Wednesday, April 4, 2012

A Promise from the Heart IV

[If this post appears poorly formatted on your screen, I can assure that it has everything to do with a small disagreement that my router and Blogger appear to be having.  Apologies.  Hopefully they will work it out soon.]

In the first year or two of a new government, often all the talk can be about mandates and political capital.

There are two ways to burn political capital: by doing good but unpopular stuff, and by screwing up.  O'Farrell is doing plenty of the former, but the latter is starting to eat away at his capital.  After all, he did promise this in his Contract with NSW:

I've written previously about what kind of mandate the O'Farrell government has.  In short, given that the Coalition was elected after making precious few promises (as Labor's "Don't give them a blank cheque" campaign tried to convince us), it is my view that O'Farrell has a mandate to do pretty much whatever he wants, given that the voters didn't seem worried about his vague and often threadbare promises.

The issue of political capital is a more subtle one, and it all relates to the next election. 

Any politician who gets elected to any office has their eye on the next election. Depending on the quantum of the victory, there may be an opportunity to do some actual good, despite it being unpopular or politically inexpedient, and not risk a backlash big enough to lose the next time round.

It goes without saying that the bigger the margin of victory, the bigger the capital to "spend".

In the US, Obama has spent most of his political capital on health reform - and, given the history of health reform in the US, it is difficult to imagine a more deserving target.  He has copped an absolute hammering for it, but the size of his win in 2008 as well as the enduring goodwill towards him should be enough to see him comfortably reelected later this year, economic woes notwithstanding.

One of the (many) reasons that Gillard has struggled so in the polls federally is that she did not really have the political capital to push through a reform as inevitably unpopular as a Carbon Price.  The issue is far more complicated than that, but suffice to say that if she has won the 2010 election by 40 seats she could have easily sailed a Carbon Price through the parliament safe in the knowledge that she had the buffer to withstand the resultant attacks.

As it is, she sits on a 27% primary vote, due in no small part to a reform she didn't really have the capital to pursue.

In Queensland, Newman has been swept to power with an eye-popping majority,  He has the capital to do pretty much whatever he wants - although at the moment he seems content to use it to piss of writers for no good reason.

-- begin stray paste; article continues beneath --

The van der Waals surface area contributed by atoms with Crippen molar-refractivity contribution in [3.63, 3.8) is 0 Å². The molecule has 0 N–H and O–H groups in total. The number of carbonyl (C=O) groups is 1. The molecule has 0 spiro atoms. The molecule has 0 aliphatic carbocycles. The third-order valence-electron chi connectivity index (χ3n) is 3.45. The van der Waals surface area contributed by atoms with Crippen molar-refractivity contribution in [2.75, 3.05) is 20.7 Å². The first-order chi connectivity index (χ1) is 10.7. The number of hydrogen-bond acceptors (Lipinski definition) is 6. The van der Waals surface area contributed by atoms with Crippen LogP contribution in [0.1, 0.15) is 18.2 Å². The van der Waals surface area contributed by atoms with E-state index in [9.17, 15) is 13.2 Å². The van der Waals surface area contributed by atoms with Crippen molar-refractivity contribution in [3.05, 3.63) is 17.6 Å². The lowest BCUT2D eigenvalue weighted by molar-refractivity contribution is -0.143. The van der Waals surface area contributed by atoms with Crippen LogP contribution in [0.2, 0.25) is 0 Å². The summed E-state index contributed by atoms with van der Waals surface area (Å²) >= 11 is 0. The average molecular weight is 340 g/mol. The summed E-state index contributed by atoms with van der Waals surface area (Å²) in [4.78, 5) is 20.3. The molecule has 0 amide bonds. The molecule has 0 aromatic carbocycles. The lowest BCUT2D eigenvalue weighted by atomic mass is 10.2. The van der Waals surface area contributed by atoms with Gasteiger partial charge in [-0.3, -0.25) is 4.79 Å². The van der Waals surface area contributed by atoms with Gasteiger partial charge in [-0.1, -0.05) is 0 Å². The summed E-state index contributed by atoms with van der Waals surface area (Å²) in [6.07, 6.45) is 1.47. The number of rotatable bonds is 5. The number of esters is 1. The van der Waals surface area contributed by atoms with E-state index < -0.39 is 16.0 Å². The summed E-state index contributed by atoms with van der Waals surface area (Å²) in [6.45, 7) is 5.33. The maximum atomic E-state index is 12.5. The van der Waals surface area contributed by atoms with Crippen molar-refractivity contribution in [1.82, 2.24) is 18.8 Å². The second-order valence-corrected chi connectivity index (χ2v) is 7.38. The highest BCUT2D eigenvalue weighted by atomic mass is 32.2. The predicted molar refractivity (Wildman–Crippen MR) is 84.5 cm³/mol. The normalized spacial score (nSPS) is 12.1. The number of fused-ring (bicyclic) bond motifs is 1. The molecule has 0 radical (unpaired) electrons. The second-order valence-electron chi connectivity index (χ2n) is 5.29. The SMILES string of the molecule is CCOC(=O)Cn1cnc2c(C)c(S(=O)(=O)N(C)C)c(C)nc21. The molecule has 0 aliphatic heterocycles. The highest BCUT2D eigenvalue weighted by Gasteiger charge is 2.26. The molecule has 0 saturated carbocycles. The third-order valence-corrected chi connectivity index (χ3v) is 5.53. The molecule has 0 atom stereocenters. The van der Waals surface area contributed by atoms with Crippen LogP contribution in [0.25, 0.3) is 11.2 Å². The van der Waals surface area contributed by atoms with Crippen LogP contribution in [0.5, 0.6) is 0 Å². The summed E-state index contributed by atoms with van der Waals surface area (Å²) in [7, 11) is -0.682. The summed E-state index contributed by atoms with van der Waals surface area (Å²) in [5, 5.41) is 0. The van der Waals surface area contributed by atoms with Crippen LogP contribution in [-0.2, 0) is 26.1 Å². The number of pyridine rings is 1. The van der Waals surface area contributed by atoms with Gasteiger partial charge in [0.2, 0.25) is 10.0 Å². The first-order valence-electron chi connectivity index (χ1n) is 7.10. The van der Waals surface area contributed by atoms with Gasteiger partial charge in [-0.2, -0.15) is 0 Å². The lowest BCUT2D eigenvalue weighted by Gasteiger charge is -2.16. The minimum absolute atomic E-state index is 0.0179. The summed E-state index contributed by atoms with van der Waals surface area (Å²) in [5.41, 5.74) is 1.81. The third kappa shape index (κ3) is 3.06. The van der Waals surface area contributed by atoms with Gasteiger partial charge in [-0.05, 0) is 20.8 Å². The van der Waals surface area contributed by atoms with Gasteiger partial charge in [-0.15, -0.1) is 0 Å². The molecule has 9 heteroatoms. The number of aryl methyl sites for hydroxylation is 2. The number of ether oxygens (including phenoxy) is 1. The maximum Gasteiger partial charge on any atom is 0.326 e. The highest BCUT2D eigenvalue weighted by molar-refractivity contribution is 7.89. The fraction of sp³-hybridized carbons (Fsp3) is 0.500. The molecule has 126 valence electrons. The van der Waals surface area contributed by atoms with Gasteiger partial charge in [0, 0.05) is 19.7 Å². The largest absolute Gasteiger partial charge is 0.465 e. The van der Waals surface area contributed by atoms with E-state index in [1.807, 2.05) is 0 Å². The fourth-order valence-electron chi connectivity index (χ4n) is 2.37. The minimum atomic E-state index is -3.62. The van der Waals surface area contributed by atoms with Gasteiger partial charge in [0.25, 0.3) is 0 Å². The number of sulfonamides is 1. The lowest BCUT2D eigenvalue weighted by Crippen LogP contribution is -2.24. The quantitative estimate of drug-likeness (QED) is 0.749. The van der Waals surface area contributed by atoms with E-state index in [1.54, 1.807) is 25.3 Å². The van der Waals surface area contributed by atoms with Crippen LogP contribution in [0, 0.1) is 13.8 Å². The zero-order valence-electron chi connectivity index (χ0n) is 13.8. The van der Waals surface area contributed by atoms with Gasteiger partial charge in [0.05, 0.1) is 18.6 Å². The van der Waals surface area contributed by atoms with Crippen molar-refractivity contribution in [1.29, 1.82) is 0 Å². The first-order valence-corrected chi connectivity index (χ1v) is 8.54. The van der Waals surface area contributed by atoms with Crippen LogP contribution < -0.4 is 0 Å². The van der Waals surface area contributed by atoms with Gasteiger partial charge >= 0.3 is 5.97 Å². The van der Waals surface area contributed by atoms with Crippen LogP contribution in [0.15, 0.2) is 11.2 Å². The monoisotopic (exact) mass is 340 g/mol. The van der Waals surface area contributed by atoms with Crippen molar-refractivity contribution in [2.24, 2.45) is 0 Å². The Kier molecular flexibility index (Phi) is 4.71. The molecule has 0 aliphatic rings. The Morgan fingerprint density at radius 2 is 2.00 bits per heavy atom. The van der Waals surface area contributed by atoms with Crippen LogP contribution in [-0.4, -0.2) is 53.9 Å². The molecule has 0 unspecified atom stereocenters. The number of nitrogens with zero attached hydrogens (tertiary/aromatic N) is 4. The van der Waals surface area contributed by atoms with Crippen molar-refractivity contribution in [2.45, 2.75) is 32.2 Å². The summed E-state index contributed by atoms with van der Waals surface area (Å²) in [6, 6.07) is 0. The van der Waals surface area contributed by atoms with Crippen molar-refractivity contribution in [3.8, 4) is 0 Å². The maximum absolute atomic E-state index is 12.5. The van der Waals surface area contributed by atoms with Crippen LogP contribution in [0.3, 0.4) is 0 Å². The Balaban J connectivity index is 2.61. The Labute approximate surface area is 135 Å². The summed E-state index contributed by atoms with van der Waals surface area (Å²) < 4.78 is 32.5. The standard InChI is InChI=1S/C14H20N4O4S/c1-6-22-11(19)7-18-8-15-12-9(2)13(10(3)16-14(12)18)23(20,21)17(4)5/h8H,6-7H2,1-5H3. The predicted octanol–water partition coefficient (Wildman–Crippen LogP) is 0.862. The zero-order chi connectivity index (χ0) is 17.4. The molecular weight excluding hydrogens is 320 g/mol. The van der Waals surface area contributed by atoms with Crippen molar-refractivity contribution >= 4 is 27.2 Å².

O'Farrell won the last election big - big enough that all he needs to do is stay upright and he will have 8 years.  Imagine what he could achieve in 8 years?  Imagine knowing that you have that amount of time to reform a state and to be remembered as a great leader in this state's history?

He has started a number of infrastructure projects that were long overdue.  Those projects will cost a lot of money, and (on balance) he will probably have to wear some hurt for that.

He has given Greg Smith (the Attorney General) the freedom to pursue a thoroughly excellent agenda of reforming our Laura Norda policies and undo some of the damage done by decades of competition to prove who was toughest on crime.

These steps are thoroughly respectable and excellent uses of the political capital he has accumulated. But the media in NSW is far too used to writing nsw political scandal, and Robertson has been all too eager to stoke to fire, even when it was thoroughly unjustified.

In fact, I've written previously about perceived scandals that were pure confection:

- Stoner and the solar panels (100% smoke and mirrors)
- Cansdell and the drink drive (immediately diffused by his ignoble resignation)
- a nameless minister accused of a sex offence

The Grimshaw debacle is the first mud to really stick though.  And it all arises out of O'Farrell's failure to take decisive action.

I've written about the issue previously.  Suffice to say, given what we now know (and what O'Farrell must have known and therefore expected to be revealed for some time) it seems inevitable that Grimshaw could never be allowed to return to work in O'Farrell's office.

Maybe it was loyalty that stayed O'Farrell's hand until now. Maybe it was arrogance. I don't know, but either way the drama has givent the Terror a reason to write this editorial.

It is more than a little hysterical, but these paragraphs are going to ring true:

I usually try and avoid quoting The West Wing on this blog, because it seems a little naff - but in this context, it's hard to go past this quote:

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